The Young Timber-cruisers; or, Fighting the Spruce Pirates/Chapter 20

From Wikisource
Jump to navigation Jump to search

 

CHAPTER TWENTY

THE END OF THE CHASE


The sun was about an hour high when the two youths halted within a few hundred feet of the enemies’ camp. Great caution was now necessary and Bub dropped on his hands and knees and motioned for Stanley to follow his example. Owing to the intervening blackgrowth the conversation of the four men was audible several minutes before they were seen.

Abner had crawled to his feet, and as his young friends silently wriggled their way through the last barrier and were afforded a view of the scene his captors were busily tying him to a tree and showering him with curses.

But Abner’s spirit was indomitable, and as if to give the boys warning, should they be within the reach of his voice, he loudly called, “Ye won’t git them younkers. They’ve seen my smoke and will know enough to keep away. Put that in yer pipe and smoke it.”

“Ye will have it now, will ye?” raged Pete, raising a hatchet.

“Take it easy,” restrained Ben, catching the uplifted arm. “He can wait till we’ve undone his mischief. He’s safe; let’s strike out fer the brats.”

“Good,” endorsed Nick. “Leave old man here. Git boys. I catch um. One help me.”

“Guess ye’d better go with him, Pete,” advised Joe. “Ye seem to need coolin’ off a bit. Ben and me will stay here and watch this feller.”

Pete grumbled and hesitated, evidently inclined to remain in camp, but as the half-breed became impatient he picked up a rifle and fell in behind him, saying, “We’d better separate and beat the woods in a straight line east. They won’t go up stream, and they won’t come here if they’ve got brains enough to read that old hound’s signal. If they do come here Ben and Joe ’ll git ’em.”

Nick grunted an approval, and deploying entered the woods a rod or two beyond the two young spies. Pete passed within a few feet of him and both the youths were grateful that he and not his companion had taken this line.

Bub nudged Stanley exultingly. “That leaves only two,” he ventured to whisper. “I’d rather all three were left than to try to outwit Nick alone.”

“How far will they go?” nervously asked Stanley.

Bub’s face fell. “That’s so. Night is coming on and Pete won’t wander around in the dark. He’s no woodsman; that is, nothing like Abner.”

“I was thinking they might find some trace of us and suspect we were near the camp,” explained Stanley.

“That’s possible—almost probable,” groaned Bub. “Well, my son, it means that if we’re going to do anything for the Whitten family we’ve got to do it pretty quick.”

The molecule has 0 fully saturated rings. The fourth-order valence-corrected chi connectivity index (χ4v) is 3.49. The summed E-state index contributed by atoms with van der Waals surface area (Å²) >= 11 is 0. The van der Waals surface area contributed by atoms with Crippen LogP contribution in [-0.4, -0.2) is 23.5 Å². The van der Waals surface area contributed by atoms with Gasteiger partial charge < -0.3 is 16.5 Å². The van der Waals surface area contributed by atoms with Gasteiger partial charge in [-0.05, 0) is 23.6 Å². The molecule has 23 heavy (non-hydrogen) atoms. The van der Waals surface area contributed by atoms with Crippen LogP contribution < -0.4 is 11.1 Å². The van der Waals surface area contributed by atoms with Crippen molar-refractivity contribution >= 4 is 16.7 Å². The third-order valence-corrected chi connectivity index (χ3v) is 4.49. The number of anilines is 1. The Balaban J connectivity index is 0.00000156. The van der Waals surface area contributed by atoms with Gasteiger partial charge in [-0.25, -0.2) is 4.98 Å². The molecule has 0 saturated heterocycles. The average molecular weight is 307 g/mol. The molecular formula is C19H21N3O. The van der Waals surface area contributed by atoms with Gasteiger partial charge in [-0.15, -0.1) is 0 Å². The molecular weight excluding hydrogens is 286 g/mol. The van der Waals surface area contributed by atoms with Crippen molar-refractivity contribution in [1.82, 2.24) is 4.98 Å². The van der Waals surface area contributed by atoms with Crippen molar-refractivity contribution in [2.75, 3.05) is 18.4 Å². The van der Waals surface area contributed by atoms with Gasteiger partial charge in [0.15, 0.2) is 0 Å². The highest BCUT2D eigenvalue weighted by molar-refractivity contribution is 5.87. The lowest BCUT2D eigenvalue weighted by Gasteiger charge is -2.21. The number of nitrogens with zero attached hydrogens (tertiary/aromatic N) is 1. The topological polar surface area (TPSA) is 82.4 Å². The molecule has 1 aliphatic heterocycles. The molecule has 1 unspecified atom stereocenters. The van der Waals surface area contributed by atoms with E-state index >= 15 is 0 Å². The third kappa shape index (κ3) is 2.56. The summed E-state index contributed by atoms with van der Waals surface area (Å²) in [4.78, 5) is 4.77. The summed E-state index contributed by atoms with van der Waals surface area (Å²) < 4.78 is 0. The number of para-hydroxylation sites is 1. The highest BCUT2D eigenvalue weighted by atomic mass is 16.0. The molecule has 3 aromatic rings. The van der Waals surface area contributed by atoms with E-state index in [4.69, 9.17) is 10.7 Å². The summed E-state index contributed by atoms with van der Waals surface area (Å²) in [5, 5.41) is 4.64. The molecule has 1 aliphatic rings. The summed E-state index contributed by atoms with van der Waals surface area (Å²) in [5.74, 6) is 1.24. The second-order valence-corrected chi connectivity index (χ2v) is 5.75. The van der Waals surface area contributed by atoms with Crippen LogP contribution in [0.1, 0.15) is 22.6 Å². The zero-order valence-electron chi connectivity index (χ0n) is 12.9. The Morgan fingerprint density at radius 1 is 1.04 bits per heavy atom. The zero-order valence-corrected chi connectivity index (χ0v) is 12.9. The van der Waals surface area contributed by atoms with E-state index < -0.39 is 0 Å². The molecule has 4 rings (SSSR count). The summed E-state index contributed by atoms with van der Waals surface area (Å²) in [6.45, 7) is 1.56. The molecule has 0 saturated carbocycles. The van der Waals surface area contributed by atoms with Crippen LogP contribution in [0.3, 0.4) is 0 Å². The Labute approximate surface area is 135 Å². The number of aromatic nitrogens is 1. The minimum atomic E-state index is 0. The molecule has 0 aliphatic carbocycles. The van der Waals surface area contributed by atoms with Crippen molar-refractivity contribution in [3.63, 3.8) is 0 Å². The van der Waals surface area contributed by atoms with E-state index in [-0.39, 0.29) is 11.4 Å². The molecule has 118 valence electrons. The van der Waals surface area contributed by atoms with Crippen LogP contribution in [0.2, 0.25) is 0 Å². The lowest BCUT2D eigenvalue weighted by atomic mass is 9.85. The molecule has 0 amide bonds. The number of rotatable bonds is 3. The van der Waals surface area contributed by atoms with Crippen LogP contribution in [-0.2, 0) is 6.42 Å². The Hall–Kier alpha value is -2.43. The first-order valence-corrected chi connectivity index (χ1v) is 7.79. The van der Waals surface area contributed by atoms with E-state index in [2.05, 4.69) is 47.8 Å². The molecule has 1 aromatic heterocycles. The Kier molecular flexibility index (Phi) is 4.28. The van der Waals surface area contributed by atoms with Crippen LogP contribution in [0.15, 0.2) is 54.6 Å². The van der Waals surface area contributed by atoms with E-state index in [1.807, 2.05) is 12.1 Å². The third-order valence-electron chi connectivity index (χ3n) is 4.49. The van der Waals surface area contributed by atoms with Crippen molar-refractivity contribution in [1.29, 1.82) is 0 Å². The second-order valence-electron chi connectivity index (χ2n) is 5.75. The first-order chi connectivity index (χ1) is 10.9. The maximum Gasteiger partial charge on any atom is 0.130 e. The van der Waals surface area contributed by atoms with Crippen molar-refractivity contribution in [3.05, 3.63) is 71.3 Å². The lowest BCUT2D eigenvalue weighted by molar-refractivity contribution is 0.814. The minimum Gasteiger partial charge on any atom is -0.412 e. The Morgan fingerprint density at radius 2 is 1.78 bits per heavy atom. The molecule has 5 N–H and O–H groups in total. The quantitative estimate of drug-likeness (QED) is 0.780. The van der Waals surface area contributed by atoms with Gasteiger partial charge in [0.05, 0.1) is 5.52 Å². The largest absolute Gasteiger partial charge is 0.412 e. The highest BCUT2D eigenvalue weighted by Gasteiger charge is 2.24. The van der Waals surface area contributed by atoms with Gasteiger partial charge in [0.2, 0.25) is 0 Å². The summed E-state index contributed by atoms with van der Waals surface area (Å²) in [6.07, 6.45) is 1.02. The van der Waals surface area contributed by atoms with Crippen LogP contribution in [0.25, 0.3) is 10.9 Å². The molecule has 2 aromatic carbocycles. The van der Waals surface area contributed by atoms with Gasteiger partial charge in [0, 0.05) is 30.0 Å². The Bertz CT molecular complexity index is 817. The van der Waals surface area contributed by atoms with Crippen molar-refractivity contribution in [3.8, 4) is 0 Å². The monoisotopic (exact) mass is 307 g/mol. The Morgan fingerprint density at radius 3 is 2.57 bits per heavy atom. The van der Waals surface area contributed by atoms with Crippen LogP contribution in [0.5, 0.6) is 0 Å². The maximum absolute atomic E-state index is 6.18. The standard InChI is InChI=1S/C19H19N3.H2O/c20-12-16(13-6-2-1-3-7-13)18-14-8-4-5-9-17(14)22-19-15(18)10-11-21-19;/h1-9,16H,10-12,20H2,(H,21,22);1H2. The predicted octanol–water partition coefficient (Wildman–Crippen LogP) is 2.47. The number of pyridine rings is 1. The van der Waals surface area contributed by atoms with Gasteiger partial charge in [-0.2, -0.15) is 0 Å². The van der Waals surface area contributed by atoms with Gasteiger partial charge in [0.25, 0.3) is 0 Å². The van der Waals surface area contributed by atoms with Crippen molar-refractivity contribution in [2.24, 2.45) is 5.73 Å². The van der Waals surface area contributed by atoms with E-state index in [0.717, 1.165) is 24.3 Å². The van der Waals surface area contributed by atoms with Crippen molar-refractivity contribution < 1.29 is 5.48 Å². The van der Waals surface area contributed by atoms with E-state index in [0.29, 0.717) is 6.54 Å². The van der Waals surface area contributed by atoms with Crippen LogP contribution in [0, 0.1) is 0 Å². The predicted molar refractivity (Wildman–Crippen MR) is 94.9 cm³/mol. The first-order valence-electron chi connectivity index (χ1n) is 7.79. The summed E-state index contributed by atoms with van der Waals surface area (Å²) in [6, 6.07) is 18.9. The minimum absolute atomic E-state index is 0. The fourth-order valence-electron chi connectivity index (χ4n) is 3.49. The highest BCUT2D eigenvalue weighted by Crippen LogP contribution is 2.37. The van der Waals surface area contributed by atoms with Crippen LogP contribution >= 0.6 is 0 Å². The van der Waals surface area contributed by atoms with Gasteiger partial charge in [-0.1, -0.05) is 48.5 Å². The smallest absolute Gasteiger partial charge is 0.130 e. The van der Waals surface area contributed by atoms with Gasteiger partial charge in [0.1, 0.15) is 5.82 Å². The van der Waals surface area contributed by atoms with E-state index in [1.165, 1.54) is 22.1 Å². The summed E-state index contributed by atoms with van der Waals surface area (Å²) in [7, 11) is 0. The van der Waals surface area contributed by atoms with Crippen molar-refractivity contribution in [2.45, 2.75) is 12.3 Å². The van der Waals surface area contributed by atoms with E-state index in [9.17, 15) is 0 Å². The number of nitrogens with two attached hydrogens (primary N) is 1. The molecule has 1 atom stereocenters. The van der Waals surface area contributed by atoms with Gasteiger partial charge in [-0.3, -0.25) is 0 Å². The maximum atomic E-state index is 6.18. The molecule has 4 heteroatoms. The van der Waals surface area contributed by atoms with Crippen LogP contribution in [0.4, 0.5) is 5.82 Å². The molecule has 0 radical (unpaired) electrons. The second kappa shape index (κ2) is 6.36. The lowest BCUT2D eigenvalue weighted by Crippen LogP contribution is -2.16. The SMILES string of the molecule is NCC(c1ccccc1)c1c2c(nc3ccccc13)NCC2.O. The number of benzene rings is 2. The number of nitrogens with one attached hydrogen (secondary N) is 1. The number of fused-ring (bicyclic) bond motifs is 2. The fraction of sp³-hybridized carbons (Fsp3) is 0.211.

But think as they could they could decide upon no plan that would warrant success. They were two boys against two men. They were unarmed, except as they had clubs. Each of the men was caressing a rifle and listening intently for some note of victory from the heart of the woods.

“If they were near cover we’d creep around and crawl up behind them and risk taking them by surprise with the clubs,” muttered Bub, his face white and desperate.

This move could hardly be considered, however, as Ben and Joe were some distance from the tangled growth and on their guard. Abner, lashed to a small maple, rested his chin on his breast, apparently overcome.

“Wonder if they’ll catch ’em,” growled Ben, shifting his rifle.

“Guess so,” returned Joe, shortly, evidently not in the mood for conversation. Then he added after a brief silence, “I never fancied this job.”

“Chicken-hearted, eh?” grinned Ben.

“No, I ain’t chicken-hearted,” retorted Joe angrily. “But when I work fer a man I like to feel he’ll back me up in anything I do. We both know that the boss would turn us down in a second if it suited his plans.”

“He pays well,” reminded Ben calmly.

“I don’t know about that,” demurred Joe. “If it means state-prison if we’re caught I don’t call any amount of money good pay.”

“But we ain’t caught yet.”

“That’s just it,” exploded Joe. “We take all the chances and if we win out we’re paid, the boss asking no questions. But if we’re caught he’d go back on us in a minute and swear he knew nothing about us. That’s what sores me. Besides, the Great Northern ain’t the kind of a machine I like to fool with. Take a small operator, like Blusby, when we got his—”

“Shut up!” hissed Ben. “Want to tell everything ye know?”